By now, we all know BP has been painfully tightfisted about helping to rebuild the lives and livelihoods ruined in last year's oil spill. They agreed to pay $20 billion in damages but have only squeezed out $6 billion so far. But what do you expect them to do? They need that money to spend on lobbying and litigation!
The anniversary of the spill brought two fun announcements from the company about their priorities. First, they've already spent $2 billion this year lobbying the government — including nagging them to end the offshore drilling moratorium, speed up the permitting process, and limit the company's liability for Gulf cleanup. Hey, people's JOBS are being RUINED here! Important people, the kind who work for BP!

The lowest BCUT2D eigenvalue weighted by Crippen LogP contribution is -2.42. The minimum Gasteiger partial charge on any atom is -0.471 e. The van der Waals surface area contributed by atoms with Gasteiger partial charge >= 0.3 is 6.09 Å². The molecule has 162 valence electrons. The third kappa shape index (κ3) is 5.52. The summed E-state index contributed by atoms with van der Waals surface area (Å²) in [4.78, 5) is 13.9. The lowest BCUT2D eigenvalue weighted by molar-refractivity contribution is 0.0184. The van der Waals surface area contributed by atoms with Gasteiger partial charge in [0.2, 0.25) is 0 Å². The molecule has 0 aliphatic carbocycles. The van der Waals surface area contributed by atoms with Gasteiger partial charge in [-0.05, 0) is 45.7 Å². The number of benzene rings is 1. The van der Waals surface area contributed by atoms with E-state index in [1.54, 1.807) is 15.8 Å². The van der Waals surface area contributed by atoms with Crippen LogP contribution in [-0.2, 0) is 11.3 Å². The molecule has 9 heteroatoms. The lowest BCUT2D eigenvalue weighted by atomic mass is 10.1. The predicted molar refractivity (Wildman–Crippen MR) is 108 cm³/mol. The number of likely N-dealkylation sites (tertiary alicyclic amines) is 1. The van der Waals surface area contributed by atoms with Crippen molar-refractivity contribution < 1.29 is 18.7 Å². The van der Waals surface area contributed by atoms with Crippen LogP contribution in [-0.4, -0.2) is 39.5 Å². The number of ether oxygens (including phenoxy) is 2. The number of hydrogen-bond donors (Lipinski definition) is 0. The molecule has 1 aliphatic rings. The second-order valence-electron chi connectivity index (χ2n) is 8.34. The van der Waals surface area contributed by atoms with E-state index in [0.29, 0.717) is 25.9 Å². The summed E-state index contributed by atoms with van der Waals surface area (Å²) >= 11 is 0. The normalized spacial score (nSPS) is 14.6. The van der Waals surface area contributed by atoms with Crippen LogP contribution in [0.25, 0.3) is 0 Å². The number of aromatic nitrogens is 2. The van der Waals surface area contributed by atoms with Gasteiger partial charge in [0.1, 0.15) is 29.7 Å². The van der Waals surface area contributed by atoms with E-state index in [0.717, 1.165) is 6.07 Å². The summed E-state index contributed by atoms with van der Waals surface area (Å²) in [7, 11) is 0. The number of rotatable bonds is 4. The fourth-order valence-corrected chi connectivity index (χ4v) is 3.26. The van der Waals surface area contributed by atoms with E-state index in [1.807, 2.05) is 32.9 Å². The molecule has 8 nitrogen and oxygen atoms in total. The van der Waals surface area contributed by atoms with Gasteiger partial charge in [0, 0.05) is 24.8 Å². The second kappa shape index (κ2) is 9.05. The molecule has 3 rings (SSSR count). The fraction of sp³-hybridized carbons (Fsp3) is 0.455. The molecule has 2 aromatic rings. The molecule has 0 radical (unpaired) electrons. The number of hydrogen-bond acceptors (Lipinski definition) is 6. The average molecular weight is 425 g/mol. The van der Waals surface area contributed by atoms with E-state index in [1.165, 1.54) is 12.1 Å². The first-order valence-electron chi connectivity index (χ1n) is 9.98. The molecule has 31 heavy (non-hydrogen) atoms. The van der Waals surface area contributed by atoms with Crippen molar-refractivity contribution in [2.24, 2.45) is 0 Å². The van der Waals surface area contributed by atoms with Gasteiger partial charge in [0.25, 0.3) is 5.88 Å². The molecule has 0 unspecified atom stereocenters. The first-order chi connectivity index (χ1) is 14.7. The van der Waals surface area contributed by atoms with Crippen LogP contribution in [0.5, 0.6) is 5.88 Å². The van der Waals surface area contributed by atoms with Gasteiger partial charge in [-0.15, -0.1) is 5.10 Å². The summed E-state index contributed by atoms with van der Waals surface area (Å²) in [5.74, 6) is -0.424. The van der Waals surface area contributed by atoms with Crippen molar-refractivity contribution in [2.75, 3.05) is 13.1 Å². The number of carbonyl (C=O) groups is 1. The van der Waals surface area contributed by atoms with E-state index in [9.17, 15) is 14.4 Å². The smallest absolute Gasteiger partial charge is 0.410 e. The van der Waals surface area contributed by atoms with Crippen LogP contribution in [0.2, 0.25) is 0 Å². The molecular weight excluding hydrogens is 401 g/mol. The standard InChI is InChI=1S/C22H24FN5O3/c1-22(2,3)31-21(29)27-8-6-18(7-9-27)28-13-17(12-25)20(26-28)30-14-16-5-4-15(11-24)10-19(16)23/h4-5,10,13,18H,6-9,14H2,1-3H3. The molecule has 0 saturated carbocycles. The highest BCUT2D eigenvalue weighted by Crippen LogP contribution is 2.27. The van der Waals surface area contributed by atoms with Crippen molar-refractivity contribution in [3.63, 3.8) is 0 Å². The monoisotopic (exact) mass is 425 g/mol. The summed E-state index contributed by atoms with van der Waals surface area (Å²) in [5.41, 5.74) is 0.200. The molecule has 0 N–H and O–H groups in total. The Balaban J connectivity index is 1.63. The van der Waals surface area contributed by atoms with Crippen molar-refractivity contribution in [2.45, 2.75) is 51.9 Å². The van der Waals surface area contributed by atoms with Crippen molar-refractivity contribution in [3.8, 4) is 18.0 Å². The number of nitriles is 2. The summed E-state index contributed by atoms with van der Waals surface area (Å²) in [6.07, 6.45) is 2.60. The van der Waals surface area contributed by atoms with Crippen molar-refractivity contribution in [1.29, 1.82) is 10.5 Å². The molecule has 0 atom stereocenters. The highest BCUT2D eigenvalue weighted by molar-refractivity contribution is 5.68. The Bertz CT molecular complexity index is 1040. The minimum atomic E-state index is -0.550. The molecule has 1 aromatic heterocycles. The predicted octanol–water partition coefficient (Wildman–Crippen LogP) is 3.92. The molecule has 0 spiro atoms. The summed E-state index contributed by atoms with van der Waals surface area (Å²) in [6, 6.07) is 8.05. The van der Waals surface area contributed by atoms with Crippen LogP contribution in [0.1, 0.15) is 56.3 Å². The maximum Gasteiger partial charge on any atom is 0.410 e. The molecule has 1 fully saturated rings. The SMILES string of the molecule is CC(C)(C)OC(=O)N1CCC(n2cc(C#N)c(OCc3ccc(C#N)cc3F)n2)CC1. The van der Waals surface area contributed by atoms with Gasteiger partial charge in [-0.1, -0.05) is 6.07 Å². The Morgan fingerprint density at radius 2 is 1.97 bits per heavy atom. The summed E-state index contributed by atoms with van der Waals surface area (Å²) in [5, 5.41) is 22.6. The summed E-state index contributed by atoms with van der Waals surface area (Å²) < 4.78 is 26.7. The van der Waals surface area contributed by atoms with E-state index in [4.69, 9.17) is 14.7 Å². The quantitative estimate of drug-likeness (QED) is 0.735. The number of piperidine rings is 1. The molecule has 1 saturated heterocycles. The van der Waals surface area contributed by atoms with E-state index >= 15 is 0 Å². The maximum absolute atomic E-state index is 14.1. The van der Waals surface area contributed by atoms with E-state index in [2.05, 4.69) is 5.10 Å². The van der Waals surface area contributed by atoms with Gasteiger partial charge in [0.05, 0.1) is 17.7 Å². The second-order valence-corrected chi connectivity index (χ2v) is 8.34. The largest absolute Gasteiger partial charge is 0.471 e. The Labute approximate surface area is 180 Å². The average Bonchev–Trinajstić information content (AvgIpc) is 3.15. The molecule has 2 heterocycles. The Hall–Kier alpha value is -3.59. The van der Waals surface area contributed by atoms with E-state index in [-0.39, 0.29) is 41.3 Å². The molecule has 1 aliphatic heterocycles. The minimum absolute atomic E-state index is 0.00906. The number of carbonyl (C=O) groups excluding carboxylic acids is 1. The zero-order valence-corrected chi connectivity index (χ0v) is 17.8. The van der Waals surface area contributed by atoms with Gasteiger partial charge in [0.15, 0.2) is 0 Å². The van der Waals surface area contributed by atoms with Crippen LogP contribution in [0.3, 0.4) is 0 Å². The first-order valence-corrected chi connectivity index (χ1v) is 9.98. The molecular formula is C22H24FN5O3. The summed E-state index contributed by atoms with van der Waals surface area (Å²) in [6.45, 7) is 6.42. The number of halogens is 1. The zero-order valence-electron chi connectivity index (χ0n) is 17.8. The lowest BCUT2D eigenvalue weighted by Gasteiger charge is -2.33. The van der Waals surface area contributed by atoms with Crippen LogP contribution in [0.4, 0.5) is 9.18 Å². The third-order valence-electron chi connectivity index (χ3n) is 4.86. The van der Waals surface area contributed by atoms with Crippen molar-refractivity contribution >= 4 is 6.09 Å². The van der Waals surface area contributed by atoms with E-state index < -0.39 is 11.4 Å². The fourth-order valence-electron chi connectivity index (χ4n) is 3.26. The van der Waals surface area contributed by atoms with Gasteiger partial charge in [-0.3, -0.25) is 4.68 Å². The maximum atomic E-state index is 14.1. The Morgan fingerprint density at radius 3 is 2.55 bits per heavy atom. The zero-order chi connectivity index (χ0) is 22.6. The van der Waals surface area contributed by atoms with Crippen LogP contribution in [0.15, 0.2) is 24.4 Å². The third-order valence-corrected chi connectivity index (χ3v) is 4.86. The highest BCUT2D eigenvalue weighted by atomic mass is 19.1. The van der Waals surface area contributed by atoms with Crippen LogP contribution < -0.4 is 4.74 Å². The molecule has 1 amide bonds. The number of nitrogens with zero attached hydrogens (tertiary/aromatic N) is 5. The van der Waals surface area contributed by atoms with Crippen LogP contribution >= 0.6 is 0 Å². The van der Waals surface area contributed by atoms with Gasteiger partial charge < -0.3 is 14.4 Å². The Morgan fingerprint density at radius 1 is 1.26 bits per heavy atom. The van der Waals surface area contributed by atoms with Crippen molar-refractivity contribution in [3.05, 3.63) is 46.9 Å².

Second, they're going after the real killers: They've sued rig owner (and towering a-hole in its own right) Transocean for $40 billion, and tossed smaller lawsuits at device manufacturer Cameron International and cement contractor Halliburton (a towering a-hole in … hey, we're seeing a pattern here!). It's not clear what BP is thinking here, besides "moneymoneymoneyyumyumyum." Are we supposed to see them as the injured party? (The company just wants its life back!) Is this the legal equivalent of waving your arms and going "HEY look over there it's HALLIBURTON!" until everyone just forgets that you drenched the Gulf coast in tar balls? What?
Gulf of Mexico oil spill: BP sues Transocean for $40bn, BBC.